The two rap queens finally collaborated on their new NSFW single.
When the world needed them most, Cardi B and Megan Thee Stallion joined forces for one of the most major—and NSFW—bops to arrive out of quarantine.
As two of the reigning supreme forces in female hip-hop, it was practically inevitable for the pair to finally collaborate on a song. After teasing the new song on social media this week, "WAP" has finally arrived with a bang, marking Cardi's first single as a lead artist in over a year.
Cardi B - WAP feat. Megan Thee Stallion [Official Music Video] youtu.be
Backed by a minimalistic, twerk-ready beat courtesy of high-profile production duo Ayo & Keyz, "WAP"—an acronym for "wet-ass p*ssy"—is a raunchy, shameless ode to female pleasure. The original version is entirely uncensored, for better or for worse, although the music video features a marginally more appropriate version for YouTube's guidelines. "The song was so nasty that YouTube was like 'hold on, wait a minute, that song might be too goddamn nasty,'" Cardi said on Instagram.
Nasty is, after all, what Cardi and Megan do best, and absolutely nothing is off limits for "WAP." "Not a garter snake, I need a king cobra," Cardi demands in the first verse, proudly proclaiming in the chorus that a bucket and a mop are necessary for the shenanigans that are about to go down. "I don't cook, I don't clean / But let me tell you how I got this ring," she boasts, assuring that her skills in question are intoxicating enough to make any man commit.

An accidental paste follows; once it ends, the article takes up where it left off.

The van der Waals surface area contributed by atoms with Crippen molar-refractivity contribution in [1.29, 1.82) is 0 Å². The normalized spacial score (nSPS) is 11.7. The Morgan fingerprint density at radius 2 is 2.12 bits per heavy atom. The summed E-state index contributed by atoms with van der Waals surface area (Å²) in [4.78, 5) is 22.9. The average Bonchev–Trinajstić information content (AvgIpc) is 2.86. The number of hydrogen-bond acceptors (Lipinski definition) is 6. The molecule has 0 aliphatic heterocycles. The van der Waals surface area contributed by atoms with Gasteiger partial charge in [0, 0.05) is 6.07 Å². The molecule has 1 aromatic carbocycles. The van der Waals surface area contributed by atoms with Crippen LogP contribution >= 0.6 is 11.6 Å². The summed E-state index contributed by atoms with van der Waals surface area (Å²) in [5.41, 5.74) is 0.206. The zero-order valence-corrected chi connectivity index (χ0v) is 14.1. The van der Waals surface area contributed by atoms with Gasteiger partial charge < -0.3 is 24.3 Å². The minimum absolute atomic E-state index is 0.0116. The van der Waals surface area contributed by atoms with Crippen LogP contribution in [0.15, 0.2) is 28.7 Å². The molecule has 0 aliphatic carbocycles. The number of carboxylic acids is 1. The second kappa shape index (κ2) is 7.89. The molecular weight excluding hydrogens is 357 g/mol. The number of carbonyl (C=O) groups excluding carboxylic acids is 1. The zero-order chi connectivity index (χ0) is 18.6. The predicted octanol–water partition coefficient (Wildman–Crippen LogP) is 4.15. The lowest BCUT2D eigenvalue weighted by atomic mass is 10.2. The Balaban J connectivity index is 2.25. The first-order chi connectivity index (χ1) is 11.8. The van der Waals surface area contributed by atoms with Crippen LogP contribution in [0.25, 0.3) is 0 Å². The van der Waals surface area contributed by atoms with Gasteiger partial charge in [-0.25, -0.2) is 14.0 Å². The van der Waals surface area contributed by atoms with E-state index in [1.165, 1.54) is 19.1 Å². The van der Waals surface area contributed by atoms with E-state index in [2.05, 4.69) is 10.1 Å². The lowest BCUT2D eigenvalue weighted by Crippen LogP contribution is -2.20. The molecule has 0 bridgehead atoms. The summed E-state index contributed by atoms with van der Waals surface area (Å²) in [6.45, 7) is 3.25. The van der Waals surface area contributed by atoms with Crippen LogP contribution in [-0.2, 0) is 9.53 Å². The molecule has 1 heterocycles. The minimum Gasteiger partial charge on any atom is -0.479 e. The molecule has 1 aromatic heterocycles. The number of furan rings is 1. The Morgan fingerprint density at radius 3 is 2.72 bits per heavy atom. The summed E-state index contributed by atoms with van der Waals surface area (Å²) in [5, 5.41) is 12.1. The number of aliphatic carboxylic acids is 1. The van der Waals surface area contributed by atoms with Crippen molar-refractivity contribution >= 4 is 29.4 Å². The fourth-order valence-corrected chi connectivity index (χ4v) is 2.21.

But, as with many of her releases, Megan is the one who shines brightest here, asserting her dominance in witty double-entendres and rapid-fire delivery. She flaunts her ability to make men pay her tuition, as well as her unbreakable ego: "You can't hurt my feelings, but I like pain," she kisses off.
At times, however, "WAP" gets so caught up in its X-rated nature that it can feel comically over-the-top; for example, the line "macaroni in a pot" is almost definitely a Vine reference. Taken at face value, it can be difficult to take the song seriously. But for many Black women—a demographic who have been oversexualized to gross extremes, essentially since hip-hop's inception—"WAP" feels like a victorious reclamation of their own sexuality, putting the focus on their own enjoyment over that of the men who objectify them.
The music video for "WAP" plays up the track's extreme subject matter. Directed by Colin Tilley (who's done music videos for the likes of Kendrick Lamar, Nicki Minaj, and Britney Spears), the "WAP" visual sees our two stars in a luxurious—but slightly off-kilter—mansion. Snake decor and big cats are rampant, acting as indicators of bourgeoisie as much as they are not-so-subtle sexual references. With Cardi and Megan in outfits reminiscent of Lil' Kim, the music video is just as playful and exaggerated as it is risque.
But what makes the "WAP" music video even better is its surprise cameos from other women. Halfway through the video, we see Kylie Jenner perusing the mansion's hallways in a scantily clad cheetah-print suit. Near the music video's end, as Cardi and Megan both take peeks throughout the mansion's endless doors, we also see singer Normani and up-and-coming rappers Mulatto, Sukihana, and Rubi Rose dancing in equally eye-catching ensembles. Lastly, Spanish singer Rosalia can be spotted dancing flamenco in head-to-toe red latex, donning a traditional Iberian Montera hat.
"I wanted a lot of different females, not just female rappers," Cardi said. "These are the girls that I personally like. That I like their music. That I really feel they are going to go mainstream."
So, sure, "WAP" might be a little ridiculous. But if men have gotten away with rapping about sex and womens' bodies for decades, Cardi and Megan's flip on the typical hip-hop script is a welcome change of pace.